OPINION: Girls just wanna design, engineer and build
Ellie Bell is always inventing. But not just in her mind. She sketches her projects onto paper — and turns them into action.
"Ellie, Engineer," by Jackson Pearce, begins with the "Water Empress" — a water balloon launcher that Ellie creates to soak the neighborhood boys who won't let her play soccer.
But Ellie's biggest goal is to surprise her best friend Kit with an amazing doghouse for the dog that Kit thinks she's going to get for her birthday.
Although Ellie's progress on the doghouse runs smoothly (she uses stomped-on pop cans for shingles and a rubber snake with holes for a sprinkler), she runs into problems.
In the process of designing and building the doghouse, Ellie enlists help from the neighborhood boys and keeps it a secret from the girls she has also enlisted to help. She tells a few lies, and before long, everybody (even Kit) is mad at her.
How will she solve a problem that screwdrivers and hand-drills can't fix?
"Ellie, Engineer" is full of outdoor neighborhood action and nonstop thinking, designing, and building.
Although I would like to see Ellie doing more tweaking and modifying of her inventions, her active mind is contagious. (So are all of her sketches!)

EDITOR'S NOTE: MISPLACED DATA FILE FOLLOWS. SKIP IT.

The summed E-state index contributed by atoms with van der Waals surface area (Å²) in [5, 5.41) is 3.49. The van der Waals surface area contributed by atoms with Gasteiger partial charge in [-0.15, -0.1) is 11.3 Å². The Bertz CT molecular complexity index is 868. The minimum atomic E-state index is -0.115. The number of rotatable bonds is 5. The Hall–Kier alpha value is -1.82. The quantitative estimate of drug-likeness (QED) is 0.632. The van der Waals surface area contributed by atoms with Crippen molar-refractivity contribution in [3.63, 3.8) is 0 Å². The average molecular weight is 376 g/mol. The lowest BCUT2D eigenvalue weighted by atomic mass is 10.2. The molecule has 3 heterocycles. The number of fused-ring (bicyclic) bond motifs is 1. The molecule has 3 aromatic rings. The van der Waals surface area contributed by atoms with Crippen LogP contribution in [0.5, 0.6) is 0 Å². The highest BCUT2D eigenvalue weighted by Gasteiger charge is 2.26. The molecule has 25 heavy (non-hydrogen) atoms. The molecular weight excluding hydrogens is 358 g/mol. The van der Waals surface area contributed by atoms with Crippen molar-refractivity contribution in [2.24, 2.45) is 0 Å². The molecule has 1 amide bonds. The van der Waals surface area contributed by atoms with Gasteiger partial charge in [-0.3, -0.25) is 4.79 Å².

The book also addresses gender stereotypes and assumptions, especially as she deals with attitudes about "Girl Stuff" and "Boy Stuff." Instead, she wisely categorizes her interests as "Ellie stuff" and "Not-Ellie Stuff."
By the end, the boys and girls are working together on the doghouse, demonstrating teamwork and cooperation.
And speaking of the end, Kit's "dog" totally surprised me.
"Ellie, Engineer" is full of optimism, cooperation, and a heavy dose of "can-do." In fact, it has the perfect potential to become a series.
Author Jackson Pearce is also the author of a series of re-told fairy tales and "Pip Bartlett's Guide to Magical Creatures," co-written with Maggie Stiefvater.
"Ellie, Engineer." By Jackson Pearce. Bloomsbury, 2018. 192 pp.